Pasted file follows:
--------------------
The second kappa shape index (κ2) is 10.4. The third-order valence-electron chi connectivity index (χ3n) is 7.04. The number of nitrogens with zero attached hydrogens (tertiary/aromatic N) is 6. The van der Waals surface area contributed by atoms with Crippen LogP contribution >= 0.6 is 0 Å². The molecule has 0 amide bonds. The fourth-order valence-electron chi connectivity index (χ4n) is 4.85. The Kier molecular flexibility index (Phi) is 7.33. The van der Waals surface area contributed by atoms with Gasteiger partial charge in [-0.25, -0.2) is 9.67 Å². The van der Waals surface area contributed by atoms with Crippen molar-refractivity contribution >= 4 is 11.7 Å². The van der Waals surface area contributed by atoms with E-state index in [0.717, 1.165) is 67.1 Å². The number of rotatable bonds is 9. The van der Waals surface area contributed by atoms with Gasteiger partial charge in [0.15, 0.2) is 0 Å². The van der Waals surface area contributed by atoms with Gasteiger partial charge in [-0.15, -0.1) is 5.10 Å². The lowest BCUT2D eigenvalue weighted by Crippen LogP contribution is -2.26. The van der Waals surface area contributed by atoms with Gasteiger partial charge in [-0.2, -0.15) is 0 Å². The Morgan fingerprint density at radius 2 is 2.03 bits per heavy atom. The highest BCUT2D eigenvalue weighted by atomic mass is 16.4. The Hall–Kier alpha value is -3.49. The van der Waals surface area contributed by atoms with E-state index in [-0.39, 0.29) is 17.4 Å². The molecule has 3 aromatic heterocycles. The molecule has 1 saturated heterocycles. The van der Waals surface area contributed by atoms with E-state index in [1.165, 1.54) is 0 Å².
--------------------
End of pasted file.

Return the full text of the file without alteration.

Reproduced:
The second kappa shape index (κ2) is 10.4. The third-order valence-electron chi connectivity index (χ3n) is 7.04. The number of nitrogens with zero attached hydrogens (tertiary/aromatic N) is 6. The van der Waals surface area contributed by atoms with Crippen LogP contribution >= 0.6 is 0 Å². The molecule has 0 amide bonds. The fourth-order valence-electron chi connectivity index (χ4n) is 4.85. The Kier molecular flexibility index (Phi) is 7.33. The van der Waals surface area contributed by atoms with Gasteiger partial charge in [-0.25, -0.2) is 9.67 Å². The van der Waals surface area contributed by atoms with Crippen molar-refractivity contribution >= 4 is 11.7 Å². The van der Waals surface area contributed by atoms with E-state index in [0.717, 1.165) is 67.1 Å². The number of rotatable bonds is 9. The van der Waals surface area contributed by atoms with Gasteiger partial charge in [0.15, 0.2) is 0 Å². The van der Waals surface area contributed by atoms with Gasteiger partial charge in [-0.15, -0.1) is 5.10 Å². The lowest BCUT2D eigenvalue weighted by Crippen LogP contribution is -2.26. The van der Waals surface area contributed by atoms with Gasteiger partial charge in [-0.2, -0.15) is 0 Å². The Morgan fingerprint density at radius 2 is 2.03 bits per heavy atom. The highest BCUT2D eigenvalue weighted by atomic mass is 16.4. The Hall–Kier alpha value is -3.49. The van der Waals surface area contributed by atoms with E-state index in [-0.39, 0.29) is 17.4 Å². The molecule has 3 aromatic heterocycles. The molecule has 1 saturated heterocycles. The van der Waals surface area contributed by atoms with E-state index in [1.165, 1.54) is 0 Å².